Tom Bailey is hoping he still has fans' love on his side.
The former Thompson Twins frontman released his first-ever solo album, "Science Fiction," earlier this summer. The sound certainly hews close to his old band and to hits such as "Hold Me Now," "Lay Your Hands," "Into the Gap," "Love on Your Side" and more, and playing shows with fellow 80s hitmakers such as Culture Club certainly gets the word out to the folks who are most likely to be interested.
Bailey, 62, is well aware it's been a minute, or more -- since 1996, actually -- since we've heard new music from him. But he's hoping his absence has only made fans' hearts grow fonder...
• Bailey admits by phone that his return to active music making has been "kind of a mission-creep." He produced the "Science Fiction" album himself and recorded it primarily on his laptop. "One thing leads to another in this life. I had been kind of seduced back into playing old pop songs in concert, and I enjoyed it so much it became a kind of regular thing for me. And because I'm into exploring the creative challenge on these things, I wanted to not only contemporize old things but come up with new things as well. The next thing I find myself writing songs and then I realized there was a theme."
• "Science Fiction's" title might give you an indication of what that theme was. "When I wrote a song called 'Science Fiction,’ I thought, 'Yeah, that's the title for the whole album. I'm actually not particularly interested in science fiction; Science fiction you tend to think of as being about the future, but in fact it's about now, and it's a way of looking at now and whether we can shine new light on old problems that way. So I think it's a fascinating thing we've come up with as human beings, to fantasize about a future that is informed by the miracle of science understanding rather than just the same-old same-old."
• Even though he's promoting new music, Bailey says he's happy to still play his hits from 30 or more years ago. "I love them. One of the reasons is it gives me a kind of 50-50 deal with the audience. I walk on stage knowing that they're going to be singing the choruses. They know the songs as well as I do. That makes it easier in one sense because all I have to do is tune up and play the right chords in the right place. On the other hand it makes it super tough because people know if I make a mistake, so I have to get it right. So there's a very pleasant balance between pleasure and pain in performance."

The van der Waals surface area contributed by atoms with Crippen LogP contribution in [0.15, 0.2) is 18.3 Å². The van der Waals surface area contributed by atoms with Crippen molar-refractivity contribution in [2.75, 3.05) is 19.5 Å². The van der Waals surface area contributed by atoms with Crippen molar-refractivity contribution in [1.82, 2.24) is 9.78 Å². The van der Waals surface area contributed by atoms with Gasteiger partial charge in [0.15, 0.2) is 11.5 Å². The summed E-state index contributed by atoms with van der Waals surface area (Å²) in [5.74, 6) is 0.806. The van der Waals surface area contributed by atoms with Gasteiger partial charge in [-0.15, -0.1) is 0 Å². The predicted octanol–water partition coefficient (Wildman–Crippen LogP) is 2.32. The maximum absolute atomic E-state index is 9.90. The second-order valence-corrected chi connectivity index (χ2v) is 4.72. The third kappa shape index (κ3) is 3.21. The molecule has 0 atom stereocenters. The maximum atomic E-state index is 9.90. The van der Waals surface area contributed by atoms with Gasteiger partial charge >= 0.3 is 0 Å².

• During the Thompson Twins' heyday, Bailey was known for an asymmetrical haircut made famous by so many videos 30-plus years ago. "It's still there," he reports, "but it's gray. Put it that way."
• Returning to music has also brought Bailey back on the road with fellow 80s mates Culture Club, who came up at the same time and in the same London pop scene as the Thompson Twins. Bailey says things are different these days, especially with Boy George. "George is such an incandescent character. He wasn't always the easiest guy to get on with because he was very self-assured and flamboyantly, explosively personal. There were times when I had to step back a little bit from George, but I must say on the Australian tour I went into it thinking 'Mmm, I wonder how this is going to be,' and it was absolutely amazing. He was perfectly charming, really together in terms of his own health and welfare, so I was very impressed with him, I must say."
If You Go:
• Boy George & Culture Club, the B-52's and Tom Bailey
• 7 p.m. Thursday, Aug. 30.
• DTE Energy Music Theatre, Sashabaw Road east of I-75, Independence Township.
• Tickets start at $20.
• Call 313-471-7000 or visit 313Presents.com.
Send your thoughts and comments to